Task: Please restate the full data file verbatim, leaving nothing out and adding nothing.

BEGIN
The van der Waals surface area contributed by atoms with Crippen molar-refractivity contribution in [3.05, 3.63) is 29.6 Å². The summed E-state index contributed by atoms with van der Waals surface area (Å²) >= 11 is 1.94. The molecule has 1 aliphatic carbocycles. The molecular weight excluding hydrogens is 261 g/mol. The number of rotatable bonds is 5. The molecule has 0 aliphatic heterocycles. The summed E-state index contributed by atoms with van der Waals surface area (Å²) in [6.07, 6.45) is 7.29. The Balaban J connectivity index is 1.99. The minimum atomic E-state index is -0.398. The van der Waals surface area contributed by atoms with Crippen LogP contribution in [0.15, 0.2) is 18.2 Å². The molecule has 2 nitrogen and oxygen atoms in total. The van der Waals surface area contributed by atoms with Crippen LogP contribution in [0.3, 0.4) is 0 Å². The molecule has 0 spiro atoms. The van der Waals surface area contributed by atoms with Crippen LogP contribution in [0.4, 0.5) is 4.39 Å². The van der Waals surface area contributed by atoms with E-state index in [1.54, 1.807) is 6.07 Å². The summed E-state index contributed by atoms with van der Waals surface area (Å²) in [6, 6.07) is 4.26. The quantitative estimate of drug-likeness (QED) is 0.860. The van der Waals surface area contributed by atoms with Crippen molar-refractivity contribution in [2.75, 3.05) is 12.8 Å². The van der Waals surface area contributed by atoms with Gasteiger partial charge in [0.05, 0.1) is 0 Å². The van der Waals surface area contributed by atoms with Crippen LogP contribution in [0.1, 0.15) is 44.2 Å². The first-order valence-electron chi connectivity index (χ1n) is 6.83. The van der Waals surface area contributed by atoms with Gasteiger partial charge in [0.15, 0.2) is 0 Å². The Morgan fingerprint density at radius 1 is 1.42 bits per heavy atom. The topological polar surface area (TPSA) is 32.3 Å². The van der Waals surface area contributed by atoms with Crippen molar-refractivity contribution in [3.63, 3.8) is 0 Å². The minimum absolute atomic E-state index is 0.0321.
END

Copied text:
The van der Waals surface area contributed by atoms with Crippen molar-refractivity contribution in [3.05, 3.63) is 29.6 Å². The summed E-state index contributed by atoms with van der Waals surface area (Å²) >= 11 is 1.94. The molecule has 1 aliphatic carbocycles. The molecular weight excluding hydrogens is 261 g/mol. The number of rotatable bonds is 5. The molecule has 0 aliphatic heterocycles. The summed E-state index contributed by atoms with van der Waals surface area (Å²) in [6.07, 6.45) is 7.29. The Balaban J connectivity index is 1.99. The minimum atomic E-state index is -0.398. The van der Waals surface area contributed by atoms with Crippen LogP contribution in [0.15, 0.2) is 18.2 Å². The molecule has 2 nitrogen and oxygen atoms in total. The van der Waals surface area contributed by atoms with Crippen LogP contribution in [0.3, 0.4) is 0 Å². The molecule has 0 spiro atoms. The van der Waals surface area contributed by atoms with Crippen LogP contribution in [0.4, 0.5) is 4.39 Å². The van der Waals surface area contributed by atoms with E-state index in [1.54, 1.807) is 6.07 Å². The summed E-state index contributed by atoms with van der Waals surface area (Å²) in [6, 6.07) is 4.26. The quantitative estimate of drug-likeness (QED) is 0.860. The van der Waals surface area contributed by atoms with Crippen molar-refractivity contribution in [2.75, 3.05) is 12.8 Å². The van der Waals surface area contributed by atoms with Gasteiger partial charge in [0.05, 0.1) is 0 Å². The van der Waals surface area contributed by atoms with Crippen LogP contribution in [0.1, 0.15) is 44.2 Å². The first-order valence-electron chi connectivity index (χ1n) is 6.83. The van der Waals surface area contributed by atoms with Gasteiger partial charge in [0.15, 0.2) is 0 Å². The Morgan fingerprint density at radius 1 is 1.42 bits per heavy atom. The topological polar surface area (TPSA) is 32.3 Å². The van der Waals surface area contributed by atoms with Crippen molar-refractivity contribution in [3.63, 3.8) is 0 Å². The minimum absolute atomic E-state index is 0.0321.